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Photos: Master Lego Builder Nathan Sawaya’s ‘Art Of The Brick’ At Faneuil Hall

Sawaya's 20-foot-long T-Rex skeleton. (Greg Cook)
Sawaya's 20-foot-long T-Rex skeleton. (Greg Cook)

The thing about “The Art of the Brick”—the traveling exhibition of more than 100 sculptures made from millions of Lego bricks by Nathan Sawaya that opens at Boston’s Faneuil Hall Marketplace today and runs through Jan. 11—is how much it inspires us to make stuff, not just politely observe.

“The toy is accessible,” says the 41-year-old artist, who splits his time between New York and Los Angeles. His Lego exhibitions have drawn crowds in New York, Singapore, Taiwan, Europe and Australia. “We walk through this room and these are all [Lego reproductions of] marble statues. People may appreciate it, but it’s very doubtful that they go home and have a marble slab.”

But we have Legos. Kids look at Sawaya’s art—blocky Lego reproductions of famous masterpieces like Michelangelo’s “David” or Sawaya’s own designs for a 20-foot-long T-Rex skeleton or life-sized people who pull off their faces like masks—and they go home inspired to get right to building.

“You can create anything you can imagine,” Sawaya says.

Greg Cook is co-founder of WBUR’s ARTery. Be his friend on Twitter @AestheticResear and the Facebook.

Nathan Sawaya (Greg Cook)
Nathan Sawaya (Greg Cook)
Nathan Sawaya's "The Art of the Brick." (Greg Cook)
Nathan Sawaya's "The Art of the Brick." (Greg Cook)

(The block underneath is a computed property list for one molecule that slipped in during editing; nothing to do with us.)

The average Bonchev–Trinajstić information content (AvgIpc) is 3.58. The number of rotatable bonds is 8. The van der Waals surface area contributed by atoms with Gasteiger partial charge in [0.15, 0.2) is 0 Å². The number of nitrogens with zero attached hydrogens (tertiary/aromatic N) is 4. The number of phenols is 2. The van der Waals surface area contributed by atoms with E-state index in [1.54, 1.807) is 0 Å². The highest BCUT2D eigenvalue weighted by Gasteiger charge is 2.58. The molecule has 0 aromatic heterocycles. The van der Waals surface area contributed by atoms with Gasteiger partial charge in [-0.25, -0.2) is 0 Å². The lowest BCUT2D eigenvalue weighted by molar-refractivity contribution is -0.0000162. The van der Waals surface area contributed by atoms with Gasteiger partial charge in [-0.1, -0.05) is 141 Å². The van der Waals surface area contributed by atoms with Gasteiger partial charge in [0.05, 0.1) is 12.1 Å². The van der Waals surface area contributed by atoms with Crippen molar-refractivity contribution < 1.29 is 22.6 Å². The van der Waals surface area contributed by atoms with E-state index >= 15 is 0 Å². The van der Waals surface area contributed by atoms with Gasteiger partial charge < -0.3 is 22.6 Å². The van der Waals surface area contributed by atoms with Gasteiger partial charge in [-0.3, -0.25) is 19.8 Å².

Sawaya's iconic sculpture "Yellow." (Greg Cook)
Sawaya's iconic sculpture "Yellow." (Greg Cook)
A room full of Sawaya's copies of famous artworks, including at center Gustav Klimt's 1909 painting "The Kiss." (Greg Cook)
A room full of Sawaya's copies of famous artworks, including at center Gustav Klimt's 1909 painting "The Kiss." (Greg Cook)
A room full of Sawaya's original work, including the blue "Sing." (Greg Cook)
A room full of Sawaya's original work, including the blue "Sing." (Greg Cook)
Sawaya's person-sized copies of the "Venus de Milo," "Augustus of Prima Porta," and Michelangelo's "David." (Greg Cook)
Sawaya's person-sized copies of the "Venus de Milo," "Augustus of Prima Porta," and Michelangelo's "David." (Greg Cook)
A history of sculpture recreated by Sawaya. (Greg Cook)
A history of sculpture recreated by Sawaya. (Greg Cook)
Sawaya's copy of Edvard Munch's famous painting "The Scream." (Greg Cook)
Sawaya's copy of Edvard Munch's famous painting "The Scream." (Greg Cook)
Sawaya's Lego "painting" of the "Mona Lisa." (Greg Cook)
Sawaya's Lego "painting" of the "Mona Lisa." (Greg Cook)
A close up of Sawaya's copy of Vincent Van Gogh's 1889 painting "The Starry Night" shows how Sawaya uses Legos to build up texture. (Greg Cook)
A close up of Sawaya's copy of Vincent Van Gogh's 1889 painting "The Starry Night" shows how Sawaya uses Legos to build up texture. (Greg Cook)
Sawaya's original sculptures: (from left) "Swimmer," "Rain" and "Hands." (Greg Cook)
Sawaya's original sculptures: (from left) "Swimmer," "Rain" and "Hands." (Greg Cook)
Sawaya's original sculpture "Grasp." (Greg Cook)
Sawaya's original sculpture "Grasp." (Greg Cook)
Sawaya's "Hugmen." (Greg Cook)
Sawaya's "Hugmen." (Greg Cook)

Greg Cook Twitter Arts Reporter
Greg Cook was an arts reporter and critic for WBUR's The ARTery.

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